I was 6 and I had a toy owl. It had a textured tummy which was created by short, tufty, speckled fur which settled at irregular angles. I took the lifelike owl with its well defined claws made of orange felt, top stitched with heavy thread (it was a quality toy) to school. I can’t remember why. Perhaps it fitted a theme we were doing. The teacher took a shine to the owl and decided that it could live on top of a very tall cupboard and look over us. I think she thought I would like this. I did at first. I liked the attention I got. But I began to feel sad about the owl staying there for so long. I think it was months.It felt like I had made a terrible mistake. I would often look at it when I should have been working and wanted to take it home but couldn’t bring myself to ask. I eventually asked for it back. I remember the teacher¬†reluctantly handing¬†it down to me. I don’t have it any more.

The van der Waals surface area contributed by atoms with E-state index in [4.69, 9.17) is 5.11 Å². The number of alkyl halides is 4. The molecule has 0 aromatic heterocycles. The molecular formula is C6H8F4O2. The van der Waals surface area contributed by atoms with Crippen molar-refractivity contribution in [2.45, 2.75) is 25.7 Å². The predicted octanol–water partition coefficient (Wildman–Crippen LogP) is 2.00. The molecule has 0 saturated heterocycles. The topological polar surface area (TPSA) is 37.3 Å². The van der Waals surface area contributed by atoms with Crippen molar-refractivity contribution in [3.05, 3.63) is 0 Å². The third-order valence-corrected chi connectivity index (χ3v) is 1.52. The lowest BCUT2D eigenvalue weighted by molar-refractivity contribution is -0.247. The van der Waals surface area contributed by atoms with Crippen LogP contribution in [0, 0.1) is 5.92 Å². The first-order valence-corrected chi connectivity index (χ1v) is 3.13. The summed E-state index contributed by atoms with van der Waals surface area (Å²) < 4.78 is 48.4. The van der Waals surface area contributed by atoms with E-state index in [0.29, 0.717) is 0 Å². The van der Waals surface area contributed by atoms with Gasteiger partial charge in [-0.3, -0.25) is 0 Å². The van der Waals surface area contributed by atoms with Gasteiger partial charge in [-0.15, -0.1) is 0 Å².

My sister made a clay owl at school. She must have been about 14, I was 4. It was very textured, almost dangerously sharp with uneven eye sockets. It was 1970s beige and highly glossed. The existence of this owl itself is not what is memorable, but how it was later used.

Later on, around 1986 (I was about 13) We had an old black and white TV, no remote and because the knob to change channel was broken it was stuck on BBC2. One of the eye sockets of the owl (I can’t remember which one) fitted over the metal rod that stuck out of the TV. With careful placement and luck the owl eye socket could change the channel on the TV.


I remember my mother’s tin of buttons and as a small child I would empty it and organise the buttons. They were often organised according to size and colour. Some were tiny mother of pearl shell and delicate and some were big and robust covered in thick leather. A particular favourite was a clear disc which had flecks of silver like a confetti, no holes but a small shank on the back.